Japanese believe in India’s strategic importance: Author Sanjeev Sinha

Sanjeev Sinha
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By Vishnu Makhijani

New Delhi– The Japanese find it “difficult” to operate in “jugaad-oriented India” (the culture of improvisation) but have found a financial route solution to this, says Indian-origin author Sanjeev Sinha, a long-time resident of the Pacific island nation where he is a director in the country arm of a prominent global consultancy.

Sanjeev Sinha
Sanjeev Sinha

“The top Japanese leadership, at the industrial as well as political level, strongly believes in the strategic importance of India, but as Japan is highly process- and meticulous planning-oriented, they find it very difficult to plan and manage a business in typically jugaad-oriented India. The solution lies in the long-term Japanese capital to facilitate the long-term strategic engagement, and building a strong human resource base with understanding of both sides to play the role of a bridge between the two styles,” Sinha told IANS in an email interview from Tokyo.

To this end, Sinha, in his just-published second book, “Indo to Nihon ha Saikyou Combi” (India-Japan: The Most Powerful Combination), explains how the two countries can complement each other to be the most powerful combination in the world.

“While Japan has the (long-term low-cost and socially-responsible) capital and environmentally-friendly technology as much needed by India, India has the growth markets and global human resource as much needed by Japan,” he said.

“Both the countries share respect for nature rooted in the Hindu culture in India and the Shinto system of Japan. Both India and Japan share the common philosophy of non-violence and non-materialistic self-contentment of Buddhism,” added Sinha, a Tokyo-resident since 1996 who heads PWC Japan. His book has been published by Kodansha, Japan’s largest publisher.

“Japan is a great role model for India for an economic growth with very low income disparity, while Indian community is a great role model for Japan in its pursuit of globalisation. And, most importantly, the deep trust in the two countries by each other as well as the rest of the world, makes it a global win-win-win combination,” Sinha says in the book, which builds on his debut work, “Sugoi Indo” (Amazing India).

Are there any linkages between this book and the previous one?

“Amazing India” was about India, “especially how India produces global human resource like the CEOs of Google and Microsoft. That book presented India based on my personal story — how coming from a lower middle class family in the small desert town of Barmer, with my father mostly posted in difficult remote locations and my mother a government primary school teacher in a small village, I rose to be highly respected among the top economic and academic circles of Japan”, Sinha explained rather modestly.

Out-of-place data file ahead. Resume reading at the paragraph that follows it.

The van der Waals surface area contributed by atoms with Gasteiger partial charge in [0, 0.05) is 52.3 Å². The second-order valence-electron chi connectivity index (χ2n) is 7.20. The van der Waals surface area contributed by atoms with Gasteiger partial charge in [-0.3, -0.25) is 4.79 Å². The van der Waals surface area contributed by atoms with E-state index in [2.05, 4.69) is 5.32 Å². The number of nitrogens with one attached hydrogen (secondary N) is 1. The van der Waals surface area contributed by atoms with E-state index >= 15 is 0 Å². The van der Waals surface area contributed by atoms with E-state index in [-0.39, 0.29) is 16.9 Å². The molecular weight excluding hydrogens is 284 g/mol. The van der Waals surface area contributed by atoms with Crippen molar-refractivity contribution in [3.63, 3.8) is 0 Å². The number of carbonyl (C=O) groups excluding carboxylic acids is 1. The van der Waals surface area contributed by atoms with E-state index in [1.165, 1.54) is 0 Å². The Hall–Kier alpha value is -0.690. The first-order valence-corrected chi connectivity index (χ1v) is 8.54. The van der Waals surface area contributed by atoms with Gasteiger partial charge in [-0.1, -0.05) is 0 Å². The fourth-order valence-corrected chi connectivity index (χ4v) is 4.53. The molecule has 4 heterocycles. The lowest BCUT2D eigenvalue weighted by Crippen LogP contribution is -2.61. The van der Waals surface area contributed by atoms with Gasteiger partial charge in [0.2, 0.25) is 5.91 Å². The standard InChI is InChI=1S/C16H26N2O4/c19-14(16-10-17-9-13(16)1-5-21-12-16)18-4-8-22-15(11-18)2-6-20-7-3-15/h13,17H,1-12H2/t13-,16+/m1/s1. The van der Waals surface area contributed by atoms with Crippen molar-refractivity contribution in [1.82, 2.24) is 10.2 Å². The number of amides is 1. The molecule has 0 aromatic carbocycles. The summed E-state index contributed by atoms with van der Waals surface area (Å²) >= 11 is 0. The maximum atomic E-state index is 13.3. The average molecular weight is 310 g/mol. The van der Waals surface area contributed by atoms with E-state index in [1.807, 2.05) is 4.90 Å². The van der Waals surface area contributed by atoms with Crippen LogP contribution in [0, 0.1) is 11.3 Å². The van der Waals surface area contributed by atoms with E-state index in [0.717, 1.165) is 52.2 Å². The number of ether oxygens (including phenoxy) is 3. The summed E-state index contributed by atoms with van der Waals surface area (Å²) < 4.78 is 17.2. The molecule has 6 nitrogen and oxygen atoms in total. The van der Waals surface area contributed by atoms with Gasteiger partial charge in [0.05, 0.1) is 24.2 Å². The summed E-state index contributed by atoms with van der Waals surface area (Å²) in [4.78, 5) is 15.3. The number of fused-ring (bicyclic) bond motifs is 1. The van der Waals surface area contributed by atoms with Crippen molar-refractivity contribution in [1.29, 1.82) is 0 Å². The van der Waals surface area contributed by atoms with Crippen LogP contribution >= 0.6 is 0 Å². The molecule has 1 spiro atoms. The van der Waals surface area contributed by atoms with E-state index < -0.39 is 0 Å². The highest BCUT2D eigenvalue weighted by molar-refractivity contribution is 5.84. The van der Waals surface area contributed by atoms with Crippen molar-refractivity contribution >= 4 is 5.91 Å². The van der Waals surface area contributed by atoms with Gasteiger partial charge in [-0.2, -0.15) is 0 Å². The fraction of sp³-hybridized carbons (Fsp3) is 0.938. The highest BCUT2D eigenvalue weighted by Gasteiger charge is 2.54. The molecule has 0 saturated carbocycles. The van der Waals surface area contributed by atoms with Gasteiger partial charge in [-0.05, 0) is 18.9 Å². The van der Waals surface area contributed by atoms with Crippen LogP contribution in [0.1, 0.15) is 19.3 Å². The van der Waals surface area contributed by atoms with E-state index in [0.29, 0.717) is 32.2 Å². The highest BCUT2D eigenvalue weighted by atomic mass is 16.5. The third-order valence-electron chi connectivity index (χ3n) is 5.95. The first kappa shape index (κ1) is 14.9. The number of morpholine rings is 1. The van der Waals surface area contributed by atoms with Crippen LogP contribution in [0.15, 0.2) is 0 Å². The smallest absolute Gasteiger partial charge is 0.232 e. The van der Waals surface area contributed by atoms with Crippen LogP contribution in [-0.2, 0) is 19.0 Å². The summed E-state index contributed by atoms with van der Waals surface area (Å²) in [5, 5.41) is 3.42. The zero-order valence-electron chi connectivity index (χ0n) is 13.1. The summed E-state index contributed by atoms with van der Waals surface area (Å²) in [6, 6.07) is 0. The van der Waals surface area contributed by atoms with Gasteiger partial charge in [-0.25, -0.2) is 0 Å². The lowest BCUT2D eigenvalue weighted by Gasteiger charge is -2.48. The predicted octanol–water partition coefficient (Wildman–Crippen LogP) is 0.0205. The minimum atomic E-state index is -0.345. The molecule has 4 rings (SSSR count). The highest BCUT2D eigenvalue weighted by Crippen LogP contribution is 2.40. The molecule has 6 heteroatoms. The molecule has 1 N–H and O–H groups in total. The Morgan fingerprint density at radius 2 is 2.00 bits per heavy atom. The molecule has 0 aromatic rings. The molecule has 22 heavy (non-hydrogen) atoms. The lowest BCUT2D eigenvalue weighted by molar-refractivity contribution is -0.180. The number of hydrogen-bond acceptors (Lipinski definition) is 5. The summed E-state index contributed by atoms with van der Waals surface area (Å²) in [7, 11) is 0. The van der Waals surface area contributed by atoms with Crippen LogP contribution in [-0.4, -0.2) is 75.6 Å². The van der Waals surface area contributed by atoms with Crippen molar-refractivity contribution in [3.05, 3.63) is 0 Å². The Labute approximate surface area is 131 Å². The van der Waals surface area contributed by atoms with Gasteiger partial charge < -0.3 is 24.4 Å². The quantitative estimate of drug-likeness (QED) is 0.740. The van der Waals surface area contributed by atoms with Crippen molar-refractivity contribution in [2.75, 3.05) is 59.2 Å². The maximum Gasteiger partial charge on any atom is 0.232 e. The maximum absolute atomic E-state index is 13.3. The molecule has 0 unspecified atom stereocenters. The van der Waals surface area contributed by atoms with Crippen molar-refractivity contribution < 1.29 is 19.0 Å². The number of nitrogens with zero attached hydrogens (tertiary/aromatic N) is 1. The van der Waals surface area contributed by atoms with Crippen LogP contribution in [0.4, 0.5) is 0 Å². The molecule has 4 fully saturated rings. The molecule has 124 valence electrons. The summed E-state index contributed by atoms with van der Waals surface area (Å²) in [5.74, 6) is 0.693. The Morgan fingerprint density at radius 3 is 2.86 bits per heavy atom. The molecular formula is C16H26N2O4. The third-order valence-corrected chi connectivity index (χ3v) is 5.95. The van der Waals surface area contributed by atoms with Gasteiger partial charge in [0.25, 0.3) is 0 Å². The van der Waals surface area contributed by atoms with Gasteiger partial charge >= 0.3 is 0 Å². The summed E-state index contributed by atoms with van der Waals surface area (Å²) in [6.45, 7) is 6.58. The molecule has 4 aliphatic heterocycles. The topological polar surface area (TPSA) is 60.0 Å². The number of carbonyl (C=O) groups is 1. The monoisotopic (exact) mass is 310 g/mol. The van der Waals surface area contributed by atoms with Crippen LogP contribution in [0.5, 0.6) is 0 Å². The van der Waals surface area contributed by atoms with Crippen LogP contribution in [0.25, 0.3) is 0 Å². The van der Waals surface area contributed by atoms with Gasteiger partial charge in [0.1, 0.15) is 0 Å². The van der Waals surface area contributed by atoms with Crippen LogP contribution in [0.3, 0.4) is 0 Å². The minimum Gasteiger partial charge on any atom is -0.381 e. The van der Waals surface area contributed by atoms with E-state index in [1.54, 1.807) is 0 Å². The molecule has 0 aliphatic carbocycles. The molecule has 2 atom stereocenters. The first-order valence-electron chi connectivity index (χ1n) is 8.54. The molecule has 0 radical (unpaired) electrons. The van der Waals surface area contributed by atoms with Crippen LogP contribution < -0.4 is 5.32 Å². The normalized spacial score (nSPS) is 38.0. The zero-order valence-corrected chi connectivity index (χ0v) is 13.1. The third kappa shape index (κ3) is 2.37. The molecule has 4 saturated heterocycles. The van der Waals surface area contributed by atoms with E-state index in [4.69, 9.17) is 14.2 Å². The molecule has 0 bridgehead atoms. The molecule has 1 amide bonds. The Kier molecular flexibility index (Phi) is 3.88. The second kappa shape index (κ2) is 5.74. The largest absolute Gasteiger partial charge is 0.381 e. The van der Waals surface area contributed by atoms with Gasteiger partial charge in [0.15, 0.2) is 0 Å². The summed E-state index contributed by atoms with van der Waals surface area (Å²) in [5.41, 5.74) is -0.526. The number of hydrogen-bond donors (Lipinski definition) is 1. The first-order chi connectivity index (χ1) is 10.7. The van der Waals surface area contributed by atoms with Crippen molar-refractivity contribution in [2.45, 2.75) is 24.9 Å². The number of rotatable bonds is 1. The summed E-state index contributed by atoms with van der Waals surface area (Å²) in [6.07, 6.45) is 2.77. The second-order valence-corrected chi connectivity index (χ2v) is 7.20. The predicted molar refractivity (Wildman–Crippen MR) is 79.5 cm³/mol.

Born in Barmer in 1973, Sinha was the first from the region to go to the prestigious IIT (Indian Institute of Technology) after his high school. After his integrated masters in physics and working with Indian conglomerate Godrej, he came to Japan to join GenTech for R&D in Artificial Intelligence in 1996, leading to some of the key technologies for current Automated Driving Systems.

Acquiring another masters in finance, Sinha built a career working with Goldman Sachs, Mizuho Securities, UBS and then as chief country representative for Tata Asset Management and Tata Realty and Infra, before ending up in his present position.

How then can Japan contribute to the Make in India and other initiatives of the government like Digital India and the Smart Cities project?

“Japan’s strengths in high quality manufacturing needs no introduction. Japan can contribute to India with much of the world’s best technology as well as the best practices for manufacturing industry,” he said.

“More importantly, Japan also has huge investment capacity, which can be deployed in a holistic big picture not just for the factories but also for the related essential physical and social infrastructure, for example, transport, logistics, power, water and skill development,” he added.

In the case of Digital India, “cyber security is a must where Japan stands out as a highly trusted country in India with the best technology and capital too. India and Japan already have a very strong cyber security agreement which must be put to use concretely,” he said

In Japan, he noted, “every city and village is Smart with one of the lowest carbon emissions in the world and well-maintained urban architecture with some of the world’s best urban transport systems. Japan has also maintained a very good combination of tradition and technology, with renowned examples like Kyoto and Kanazawa”.

As an advisor to Kyoto University, Sinha is also pursuing city-to-city collaboration between Kyoto and Varanasi.

In all this, he lamented that there was very little people-to-people contact between the two countries.

“While Japan and India have a deep rooted historical friendship and trust, there is a very little people-to-people exchange between the two countries with only about 30,000 Indians in Japan compared to approximately 3,000,000 in the US and 600,000 in a single city like Singapore.

“This has led to very little knowledge about each other and has created a chicken-and-egg problem in terms of people exchanges,” he added.

Sinha’s two books are meant to promote awareness about India in Japan and his third would be “about Japan and India-Japan relations with an Indian readership in mind so as to help Indian youth, policy-makers and industry to better understand and explore collaboration with Japan”, he said.


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